Research shows that active participation in making music before a child turns seven develops skills that are impossible to acquire from any other activity.
Neurons of people who begun playing an instrument before turning seven demonstrate strong properties for connecting the brain’s right hemisphere with the left. This means that music lessons support both the logic-mathematic and language-analytic parts of the brain. Thus music enhances development and growth of all parts of the brain.
Studies prove that when children learn to play an instrument, they tend to hear and process sounds which they would not be able to hear without previous exposure to music (1). This has a positive impact on neuron development and results in better performance at school.
Research conducted at Northwestern University shows that, in order to achieve the full benefits of music, listening to music alone is not enough. Only an engagement in the music creation process may lead a person to the full realization of his or her potential and reap the benefits of musical stimulation.
Playing an instrument benefits a child in ways that no other activity can:
It develops motor skills by practicing manual precision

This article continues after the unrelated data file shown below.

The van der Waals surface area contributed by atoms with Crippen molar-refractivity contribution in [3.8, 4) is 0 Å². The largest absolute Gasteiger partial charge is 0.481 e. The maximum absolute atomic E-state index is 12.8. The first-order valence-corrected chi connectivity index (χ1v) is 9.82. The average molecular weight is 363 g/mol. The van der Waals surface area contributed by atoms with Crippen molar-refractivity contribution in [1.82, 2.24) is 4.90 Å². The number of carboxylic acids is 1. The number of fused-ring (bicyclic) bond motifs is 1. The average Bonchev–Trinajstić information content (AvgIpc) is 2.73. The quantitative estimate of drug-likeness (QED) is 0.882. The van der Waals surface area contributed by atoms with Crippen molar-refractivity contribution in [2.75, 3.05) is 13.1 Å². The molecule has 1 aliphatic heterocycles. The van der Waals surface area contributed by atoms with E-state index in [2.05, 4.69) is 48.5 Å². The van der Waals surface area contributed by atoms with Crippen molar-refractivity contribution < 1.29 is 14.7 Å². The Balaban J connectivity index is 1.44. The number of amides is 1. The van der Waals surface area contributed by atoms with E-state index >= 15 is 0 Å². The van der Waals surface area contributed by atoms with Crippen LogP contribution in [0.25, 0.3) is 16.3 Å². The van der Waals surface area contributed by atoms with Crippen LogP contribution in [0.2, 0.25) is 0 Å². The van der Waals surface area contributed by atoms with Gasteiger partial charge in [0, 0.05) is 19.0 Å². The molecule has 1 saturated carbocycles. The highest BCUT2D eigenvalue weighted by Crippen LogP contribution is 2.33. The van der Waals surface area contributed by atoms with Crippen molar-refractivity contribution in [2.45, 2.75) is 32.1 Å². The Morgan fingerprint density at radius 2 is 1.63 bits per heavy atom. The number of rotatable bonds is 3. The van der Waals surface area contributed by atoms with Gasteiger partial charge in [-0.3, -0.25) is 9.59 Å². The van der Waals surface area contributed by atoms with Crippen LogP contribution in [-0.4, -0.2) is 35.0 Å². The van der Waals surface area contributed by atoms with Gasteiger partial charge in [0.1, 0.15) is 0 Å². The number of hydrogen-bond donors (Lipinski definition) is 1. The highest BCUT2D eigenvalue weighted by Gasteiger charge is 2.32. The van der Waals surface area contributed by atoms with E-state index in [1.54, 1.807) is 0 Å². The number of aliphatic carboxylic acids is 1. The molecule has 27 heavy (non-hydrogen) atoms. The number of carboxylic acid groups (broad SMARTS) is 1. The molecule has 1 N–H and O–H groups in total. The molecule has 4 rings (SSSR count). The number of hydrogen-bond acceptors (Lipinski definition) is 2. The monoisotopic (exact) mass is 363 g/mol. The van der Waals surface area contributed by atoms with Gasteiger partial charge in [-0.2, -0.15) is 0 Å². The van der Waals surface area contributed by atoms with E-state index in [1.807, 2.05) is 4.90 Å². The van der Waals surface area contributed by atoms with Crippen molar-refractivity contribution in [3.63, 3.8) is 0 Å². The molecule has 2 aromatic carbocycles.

It improves memory by requiring the memorization of long musical phrases
It boosts creativity
It increases the ability to process large quantities of information at once
It increases the ability to concentrate effectively
It increases the overall strength of the sensory system
It teaches the ability to read notes and process them into sounds
Furthermore, studies from Northwestern University show that neuron process in children who play an instrument supersede that of children who were just passively listening to music. It also proved that better performance after listening to specific classical music, known as the "Mozart effect" is a myth; only active music making can increase a child’s IQ.
(1) Kraus N, Chandrasekaran B. Music training for the development of auditory skills. Nature Reviews Neuroscience 2010